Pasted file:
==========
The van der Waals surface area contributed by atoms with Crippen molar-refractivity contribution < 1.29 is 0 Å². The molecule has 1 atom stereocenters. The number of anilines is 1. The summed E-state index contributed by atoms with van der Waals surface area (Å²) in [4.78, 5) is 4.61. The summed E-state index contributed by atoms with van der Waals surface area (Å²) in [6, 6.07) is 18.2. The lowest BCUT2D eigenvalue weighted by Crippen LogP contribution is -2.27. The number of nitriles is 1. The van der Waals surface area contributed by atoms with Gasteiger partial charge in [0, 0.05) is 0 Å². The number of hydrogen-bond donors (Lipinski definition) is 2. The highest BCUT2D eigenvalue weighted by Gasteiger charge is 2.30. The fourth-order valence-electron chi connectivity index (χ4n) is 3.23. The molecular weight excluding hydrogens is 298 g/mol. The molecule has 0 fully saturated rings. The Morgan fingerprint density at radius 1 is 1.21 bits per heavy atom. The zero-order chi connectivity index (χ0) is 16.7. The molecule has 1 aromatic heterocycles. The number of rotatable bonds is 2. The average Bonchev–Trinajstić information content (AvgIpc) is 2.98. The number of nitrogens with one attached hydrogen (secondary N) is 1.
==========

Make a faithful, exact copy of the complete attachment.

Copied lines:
The van der Waals surface area contributed by atoms with Crippen molar-refractivity contribution < 1.29 is 0 Å². The molecule has 1 atom stereocenters. The number of anilines is 1. The summed E-state index contributed by atoms with van der Waals surface area (Å²) in [4.78, 5) is 4.61. The summed E-state index contributed by atoms with van der Waals surface area (Å²) in [6, 6.07) is 18.2. The lowest BCUT2D eigenvalue weighted by Crippen LogP contribution is -2.27. The number of nitriles is 1. The van der Waals surface area contributed by atoms with Gasteiger partial charge in [0, 0.05) is 0 Å². The number of hydrogen-bond donors (Lipinski definition) is 2. The highest BCUT2D eigenvalue weighted by Gasteiger charge is 2.30. The fourth-order valence-electron chi connectivity index (χ4n) is 3.23. The molecular weight excluding hydrogens is 298 g/mol. The molecule has 0 fully saturated rings. The Morgan fingerprint density at radius 1 is 1.21 bits per heavy atom. The zero-order chi connectivity index (χ0) is 16.7. The molecule has 1 aromatic heterocycles. The number of rotatable bonds is 2. The average Bonchev–Trinajstić information content (AvgIpc) is 2.98. The number of nitrogens with one attached hydrogen (secondary N) is 1.